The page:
Psychology of Women Quarterly
Volume 26 Issue 4 Page 341 - December 2002
doi:10.1111/1471-6402.t01-2-00073


Women's Experiences
Ambivalent Sexism and the Dumb Blonde: Men's and Women's Reactions to Sexist Jokes
Dara Greenwood & Linda M. Isbell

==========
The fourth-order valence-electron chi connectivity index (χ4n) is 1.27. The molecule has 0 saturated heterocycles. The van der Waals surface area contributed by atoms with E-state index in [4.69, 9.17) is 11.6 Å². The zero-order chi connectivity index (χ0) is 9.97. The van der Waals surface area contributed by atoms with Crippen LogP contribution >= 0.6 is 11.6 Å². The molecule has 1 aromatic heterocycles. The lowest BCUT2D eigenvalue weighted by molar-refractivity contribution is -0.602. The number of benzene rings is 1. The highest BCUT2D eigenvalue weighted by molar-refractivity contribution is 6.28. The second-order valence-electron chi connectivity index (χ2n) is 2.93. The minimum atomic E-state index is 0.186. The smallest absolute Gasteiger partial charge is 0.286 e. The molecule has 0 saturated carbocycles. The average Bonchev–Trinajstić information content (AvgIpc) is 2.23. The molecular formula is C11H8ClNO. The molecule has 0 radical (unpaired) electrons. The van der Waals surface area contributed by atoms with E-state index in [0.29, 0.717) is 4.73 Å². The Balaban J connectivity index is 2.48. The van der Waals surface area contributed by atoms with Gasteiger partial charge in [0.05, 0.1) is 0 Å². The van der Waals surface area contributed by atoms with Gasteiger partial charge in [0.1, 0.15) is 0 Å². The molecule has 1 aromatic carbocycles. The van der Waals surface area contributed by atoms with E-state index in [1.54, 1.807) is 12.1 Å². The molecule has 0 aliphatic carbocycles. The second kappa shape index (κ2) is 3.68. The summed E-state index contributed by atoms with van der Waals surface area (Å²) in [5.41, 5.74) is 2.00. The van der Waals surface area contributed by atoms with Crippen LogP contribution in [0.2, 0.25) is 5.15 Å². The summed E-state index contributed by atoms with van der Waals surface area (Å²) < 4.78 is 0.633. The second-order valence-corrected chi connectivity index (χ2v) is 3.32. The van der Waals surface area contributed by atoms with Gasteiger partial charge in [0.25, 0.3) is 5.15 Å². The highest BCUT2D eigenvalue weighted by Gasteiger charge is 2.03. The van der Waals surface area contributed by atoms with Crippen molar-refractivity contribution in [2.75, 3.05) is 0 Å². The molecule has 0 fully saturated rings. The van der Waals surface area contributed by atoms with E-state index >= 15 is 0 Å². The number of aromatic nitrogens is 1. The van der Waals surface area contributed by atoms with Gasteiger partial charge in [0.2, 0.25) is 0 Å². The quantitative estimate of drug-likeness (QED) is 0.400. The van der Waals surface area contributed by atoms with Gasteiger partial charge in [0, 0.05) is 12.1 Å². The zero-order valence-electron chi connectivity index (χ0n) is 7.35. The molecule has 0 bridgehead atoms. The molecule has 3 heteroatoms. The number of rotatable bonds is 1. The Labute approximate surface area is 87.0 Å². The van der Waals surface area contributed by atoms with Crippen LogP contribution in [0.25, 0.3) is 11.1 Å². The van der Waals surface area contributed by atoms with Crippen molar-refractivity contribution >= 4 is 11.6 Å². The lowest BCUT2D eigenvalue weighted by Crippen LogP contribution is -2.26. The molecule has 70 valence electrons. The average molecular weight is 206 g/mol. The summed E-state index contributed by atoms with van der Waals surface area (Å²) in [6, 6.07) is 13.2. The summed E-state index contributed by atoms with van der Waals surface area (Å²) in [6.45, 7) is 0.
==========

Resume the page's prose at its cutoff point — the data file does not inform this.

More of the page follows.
This article examines the relationship between gender, hostile sexism, benevolent sexism and reactions to a seemingly innocuous genre of sexist humor, the dumb blonde joke. After hearing an audiotaped conversation in which two students swapped dumb blonde jokes, participants high in hostile sexism rated the jokes as more amusing and less offensive than those low in hostile sexism. Among individuals low in hostile sexism, however, benevolent sexism interacted with gender. Specifically, men high in benevolent sexism found the jokes significantly more amusing and less offensive than either women in the same group or men low in both hostile and benevolent sexism. This study replicates and extends previous research examining the relationship between hostile sexism and the enjoyment of sexist humor, and underscores the possibility that benevolent sexism may represent qualitatively distinct attitudes for men and women.